Portland, Ore.-based Providence Portland Medical Center and Providence St. Vincent Medical Center plan to restrict the number of surgeries they perform in late November and December this year due to a shortage of anesthesiologists, according to an Oct. 19 report from Oregon Live.
Officials expect the shortage to persist at least through the end of the year, according to the report.
Providence Portland Medical Center "will only be able to accommodate emergency and OB cases" from Nov. 22 to Nov. 26, according to an internal Providence memo published by Oregon Live.
The postponement may continue after the Thanksgiving holiday as well. The memo continued, "The access to the ORs (operating rooms) and procedural areas at Providence St. Vincent will probably be severely restricted during December 2023." The Renton, Wash.-based health system did not say how many surgeries would be postponed or how many patients are affected.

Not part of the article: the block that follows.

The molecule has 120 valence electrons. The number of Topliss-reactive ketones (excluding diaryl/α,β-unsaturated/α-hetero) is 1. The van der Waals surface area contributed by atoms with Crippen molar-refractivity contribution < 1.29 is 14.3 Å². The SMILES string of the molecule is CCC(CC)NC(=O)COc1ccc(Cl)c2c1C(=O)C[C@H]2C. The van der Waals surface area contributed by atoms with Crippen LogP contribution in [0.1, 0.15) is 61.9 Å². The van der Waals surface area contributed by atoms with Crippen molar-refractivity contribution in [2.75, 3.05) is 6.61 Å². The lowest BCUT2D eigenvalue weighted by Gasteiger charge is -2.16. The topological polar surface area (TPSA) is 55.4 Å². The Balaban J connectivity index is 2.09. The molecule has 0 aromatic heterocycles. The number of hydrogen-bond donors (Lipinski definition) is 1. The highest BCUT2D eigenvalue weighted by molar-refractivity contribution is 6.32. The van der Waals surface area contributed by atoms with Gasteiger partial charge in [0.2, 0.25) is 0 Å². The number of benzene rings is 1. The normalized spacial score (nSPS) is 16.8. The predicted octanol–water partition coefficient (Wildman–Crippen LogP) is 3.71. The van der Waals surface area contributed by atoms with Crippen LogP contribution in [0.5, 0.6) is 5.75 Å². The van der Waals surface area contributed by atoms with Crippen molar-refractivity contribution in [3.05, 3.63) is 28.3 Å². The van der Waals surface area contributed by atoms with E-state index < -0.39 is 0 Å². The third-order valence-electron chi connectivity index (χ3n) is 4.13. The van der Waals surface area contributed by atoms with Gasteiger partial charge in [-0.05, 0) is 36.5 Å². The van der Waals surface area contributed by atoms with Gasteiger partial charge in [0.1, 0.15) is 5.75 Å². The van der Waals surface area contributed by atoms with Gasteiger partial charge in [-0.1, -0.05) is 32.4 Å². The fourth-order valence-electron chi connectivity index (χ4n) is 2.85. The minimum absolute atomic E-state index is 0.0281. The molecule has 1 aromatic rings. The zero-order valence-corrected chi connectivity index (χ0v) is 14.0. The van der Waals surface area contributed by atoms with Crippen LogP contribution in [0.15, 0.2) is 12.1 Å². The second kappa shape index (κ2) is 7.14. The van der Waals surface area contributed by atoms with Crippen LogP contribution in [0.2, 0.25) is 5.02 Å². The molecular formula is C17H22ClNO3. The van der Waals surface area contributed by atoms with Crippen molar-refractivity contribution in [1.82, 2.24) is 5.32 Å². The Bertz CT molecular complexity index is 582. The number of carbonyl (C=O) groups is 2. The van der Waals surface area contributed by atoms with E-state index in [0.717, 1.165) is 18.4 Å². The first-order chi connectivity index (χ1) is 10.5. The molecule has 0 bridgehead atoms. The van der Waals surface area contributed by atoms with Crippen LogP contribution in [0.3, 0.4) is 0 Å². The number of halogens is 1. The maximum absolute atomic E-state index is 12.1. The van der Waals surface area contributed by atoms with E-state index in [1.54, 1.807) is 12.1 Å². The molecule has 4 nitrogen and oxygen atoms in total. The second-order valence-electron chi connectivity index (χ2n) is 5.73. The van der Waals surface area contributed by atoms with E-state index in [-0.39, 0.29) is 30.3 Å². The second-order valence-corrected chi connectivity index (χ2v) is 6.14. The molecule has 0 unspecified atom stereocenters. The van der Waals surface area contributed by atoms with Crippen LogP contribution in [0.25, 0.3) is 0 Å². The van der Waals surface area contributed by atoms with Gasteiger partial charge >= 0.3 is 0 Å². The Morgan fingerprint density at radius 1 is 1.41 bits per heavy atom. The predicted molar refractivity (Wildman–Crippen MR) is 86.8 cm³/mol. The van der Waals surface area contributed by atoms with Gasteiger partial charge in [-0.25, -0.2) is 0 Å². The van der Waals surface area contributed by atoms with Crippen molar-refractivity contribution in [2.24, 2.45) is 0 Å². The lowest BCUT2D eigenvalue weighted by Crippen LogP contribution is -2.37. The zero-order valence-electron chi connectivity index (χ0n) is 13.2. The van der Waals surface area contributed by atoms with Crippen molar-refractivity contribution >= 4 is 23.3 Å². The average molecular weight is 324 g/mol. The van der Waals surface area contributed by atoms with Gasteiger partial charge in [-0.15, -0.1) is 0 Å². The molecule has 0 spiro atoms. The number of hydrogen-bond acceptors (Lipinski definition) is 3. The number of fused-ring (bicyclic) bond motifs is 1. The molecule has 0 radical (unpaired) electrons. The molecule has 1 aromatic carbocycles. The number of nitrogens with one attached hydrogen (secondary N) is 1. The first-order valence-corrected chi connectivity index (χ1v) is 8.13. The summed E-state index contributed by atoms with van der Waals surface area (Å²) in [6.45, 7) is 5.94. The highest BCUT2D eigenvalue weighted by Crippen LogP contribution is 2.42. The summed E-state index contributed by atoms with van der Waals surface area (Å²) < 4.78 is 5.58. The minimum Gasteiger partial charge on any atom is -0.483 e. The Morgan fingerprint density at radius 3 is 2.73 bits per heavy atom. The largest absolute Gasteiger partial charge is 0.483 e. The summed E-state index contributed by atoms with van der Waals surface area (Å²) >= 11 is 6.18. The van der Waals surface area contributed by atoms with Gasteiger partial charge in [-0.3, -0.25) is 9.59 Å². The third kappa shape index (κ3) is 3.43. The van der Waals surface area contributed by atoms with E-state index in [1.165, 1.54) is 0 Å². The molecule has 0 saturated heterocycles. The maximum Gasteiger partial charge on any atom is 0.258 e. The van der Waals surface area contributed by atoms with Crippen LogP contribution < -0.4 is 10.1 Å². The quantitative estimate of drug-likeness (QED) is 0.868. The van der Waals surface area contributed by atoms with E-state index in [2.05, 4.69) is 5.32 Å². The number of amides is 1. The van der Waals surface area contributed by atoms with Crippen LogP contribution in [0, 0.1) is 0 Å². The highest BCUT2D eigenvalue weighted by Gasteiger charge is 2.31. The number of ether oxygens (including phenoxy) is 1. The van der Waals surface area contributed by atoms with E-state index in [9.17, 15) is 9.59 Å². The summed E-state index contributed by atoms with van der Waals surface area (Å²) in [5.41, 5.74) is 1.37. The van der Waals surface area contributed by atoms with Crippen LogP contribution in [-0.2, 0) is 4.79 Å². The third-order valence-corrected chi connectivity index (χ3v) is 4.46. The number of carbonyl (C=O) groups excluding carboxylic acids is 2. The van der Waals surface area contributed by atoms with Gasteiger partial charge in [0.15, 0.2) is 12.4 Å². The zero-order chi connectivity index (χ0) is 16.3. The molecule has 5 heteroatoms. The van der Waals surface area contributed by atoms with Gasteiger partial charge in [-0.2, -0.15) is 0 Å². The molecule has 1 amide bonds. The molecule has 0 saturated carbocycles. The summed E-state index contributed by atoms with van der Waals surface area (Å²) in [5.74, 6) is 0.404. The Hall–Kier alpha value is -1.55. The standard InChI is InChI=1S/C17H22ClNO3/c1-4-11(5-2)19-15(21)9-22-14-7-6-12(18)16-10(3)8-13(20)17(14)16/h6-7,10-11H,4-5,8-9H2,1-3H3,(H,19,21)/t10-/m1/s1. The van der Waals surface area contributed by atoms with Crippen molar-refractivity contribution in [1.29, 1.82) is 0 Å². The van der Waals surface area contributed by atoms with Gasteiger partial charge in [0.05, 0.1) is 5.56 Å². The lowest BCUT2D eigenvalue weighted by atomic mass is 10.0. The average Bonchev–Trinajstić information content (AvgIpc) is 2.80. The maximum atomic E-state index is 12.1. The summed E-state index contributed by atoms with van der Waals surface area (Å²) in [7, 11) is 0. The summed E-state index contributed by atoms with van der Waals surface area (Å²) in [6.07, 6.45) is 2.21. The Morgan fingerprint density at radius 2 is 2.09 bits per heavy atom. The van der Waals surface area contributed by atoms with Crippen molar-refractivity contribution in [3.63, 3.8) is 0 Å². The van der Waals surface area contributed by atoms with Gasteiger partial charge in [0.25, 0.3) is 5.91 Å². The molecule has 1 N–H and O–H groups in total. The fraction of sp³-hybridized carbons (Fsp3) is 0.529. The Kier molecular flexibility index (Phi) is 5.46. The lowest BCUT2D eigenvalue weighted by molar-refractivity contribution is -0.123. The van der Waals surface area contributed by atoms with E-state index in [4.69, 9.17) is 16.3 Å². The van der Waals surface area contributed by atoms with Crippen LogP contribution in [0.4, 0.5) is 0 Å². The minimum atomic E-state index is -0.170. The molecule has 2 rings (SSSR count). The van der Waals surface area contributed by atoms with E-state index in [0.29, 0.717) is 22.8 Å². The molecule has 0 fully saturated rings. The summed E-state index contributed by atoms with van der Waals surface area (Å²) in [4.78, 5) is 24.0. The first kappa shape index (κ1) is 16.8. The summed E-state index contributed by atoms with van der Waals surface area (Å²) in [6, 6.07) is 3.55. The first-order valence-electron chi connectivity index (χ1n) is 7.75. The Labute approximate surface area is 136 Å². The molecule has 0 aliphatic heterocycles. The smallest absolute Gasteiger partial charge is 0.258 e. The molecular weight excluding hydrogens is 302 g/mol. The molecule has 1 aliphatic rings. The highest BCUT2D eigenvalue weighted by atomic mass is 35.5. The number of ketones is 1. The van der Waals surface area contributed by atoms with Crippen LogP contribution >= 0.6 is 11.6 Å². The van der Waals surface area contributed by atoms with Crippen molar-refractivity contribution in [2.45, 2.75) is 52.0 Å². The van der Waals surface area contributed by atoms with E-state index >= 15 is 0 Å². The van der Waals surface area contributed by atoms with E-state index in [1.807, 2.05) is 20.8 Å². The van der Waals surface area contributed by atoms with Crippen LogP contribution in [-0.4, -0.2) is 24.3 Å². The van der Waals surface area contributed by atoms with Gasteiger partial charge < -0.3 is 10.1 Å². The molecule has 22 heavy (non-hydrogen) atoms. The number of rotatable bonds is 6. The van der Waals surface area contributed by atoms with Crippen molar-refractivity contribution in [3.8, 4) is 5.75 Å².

The anesthesiologist shortage is not unique to Oregon, as health systems nationwide have faced challenges due to a decline in trained anesthesia professionals.
Between 2021 and 2022, more than 2,872 anesthesiologists left the workforce, with a predicted shortage of 12,500 anesthesiologists by 2033.
ASC leaders are concerned about the shortages impacting both patient care and their bottom lines.
"Particularly, anesthesia is a massive issue that all of us are affected by. The shift of inpatient to outpatient cases is a given, but this trend may be slowed by the abysmal Medicare reimbursement for anesthesia cases," Andrew Lovewell, CEO at Columbia (Mo.) Orthopaedic Group, told Becker's. "When salaries, wages and benefits are higher for an outpatient total joint than the anesthesia reimbursement we have a problem. This is a double-edged sword as the case migration needs to happen to save Medicare money on the facility side, but [Medicare] has to step up the anesthesia reimbursement if this is going to work."